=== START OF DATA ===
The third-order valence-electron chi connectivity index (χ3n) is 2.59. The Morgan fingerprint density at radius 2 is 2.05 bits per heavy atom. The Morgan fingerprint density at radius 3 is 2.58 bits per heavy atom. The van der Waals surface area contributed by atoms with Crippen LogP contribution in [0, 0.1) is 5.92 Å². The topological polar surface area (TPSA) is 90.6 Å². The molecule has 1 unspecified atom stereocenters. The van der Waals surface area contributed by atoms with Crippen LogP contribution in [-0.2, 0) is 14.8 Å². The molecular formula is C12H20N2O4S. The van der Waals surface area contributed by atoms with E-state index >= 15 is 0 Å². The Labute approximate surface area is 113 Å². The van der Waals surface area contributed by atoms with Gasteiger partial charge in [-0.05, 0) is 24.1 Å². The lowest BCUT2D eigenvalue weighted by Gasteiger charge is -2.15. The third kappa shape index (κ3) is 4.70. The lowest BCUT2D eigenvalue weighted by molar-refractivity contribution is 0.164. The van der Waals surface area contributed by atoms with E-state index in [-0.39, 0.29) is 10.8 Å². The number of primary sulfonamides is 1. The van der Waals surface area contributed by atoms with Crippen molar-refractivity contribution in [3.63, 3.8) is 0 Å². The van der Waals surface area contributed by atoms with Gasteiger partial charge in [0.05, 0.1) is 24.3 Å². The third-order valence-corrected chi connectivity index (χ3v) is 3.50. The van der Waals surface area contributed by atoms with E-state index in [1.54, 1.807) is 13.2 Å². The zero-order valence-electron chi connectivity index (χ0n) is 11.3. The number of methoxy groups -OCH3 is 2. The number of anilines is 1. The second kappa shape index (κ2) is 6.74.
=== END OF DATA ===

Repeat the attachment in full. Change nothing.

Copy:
The third-order valence-electron chi connectivity index (χ3n) is 2.59. The Morgan fingerprint density at radius 2 is 2.05 bits per heavy atom. The Morgan fingerprint density at radius 3 is 2.58 bits per heavy atom. The van der Waals surface area contributed by atoms with Crippen LogP contribution in [0, 0.1) is 5.92 Å². The topological polar surface area (TPSA) is 90.6 Å². The molecule has 1 unspecified atom stereocenters. The van der Waals surface area contributed by atoms with Crippen LogP contribution in [-0.2, 0) is 14.8 Å². The molecular formula is C12H20N2O4S. The van der Waals surface area contributed by atoms with E-state index >= 15 is 0 Å². The Labute approximate surface area is 113 Å². The van der Waals surface area contributed by atoms with Gasteiger partial charge in [-0.05, 0) is 24.1 Å². The lowest BCUT2D eigenvalue weighted by Gasteiger charge is -2.15. The third kappa shape index (κ3) is 4.70. The lowest BCUT2D eigenvalue weighted by molar-refractivity contribution is 0.164. The van der Waals surface area contributed by atoms with E-state index in [-0.39, 0.29) is 10.8 Å². The number of primary sulfonamides is 1. The van der Waals surface area contributed by atoms with Crippen molar-refractivity contribution in [3.63, 3.8) is 0 Å². The van der Waals surface area contributed by atoms with Gasteiger partial charge in [0.05, 0.1) is 24.3 Å². The third-order valence-corrected chi connectivity index (χ3v) is 3.50. The van der Waals surface area contributed by atoms with E-state index in [1.54, 1.807) is 13.2 Å². The zero-order valence-electron chi connectivity index (χ0n) is 11.3. The number of methoxy groups -OCH3 is 2. The number of anilines is 1. The second kappa shape index (κ2) is 6.74.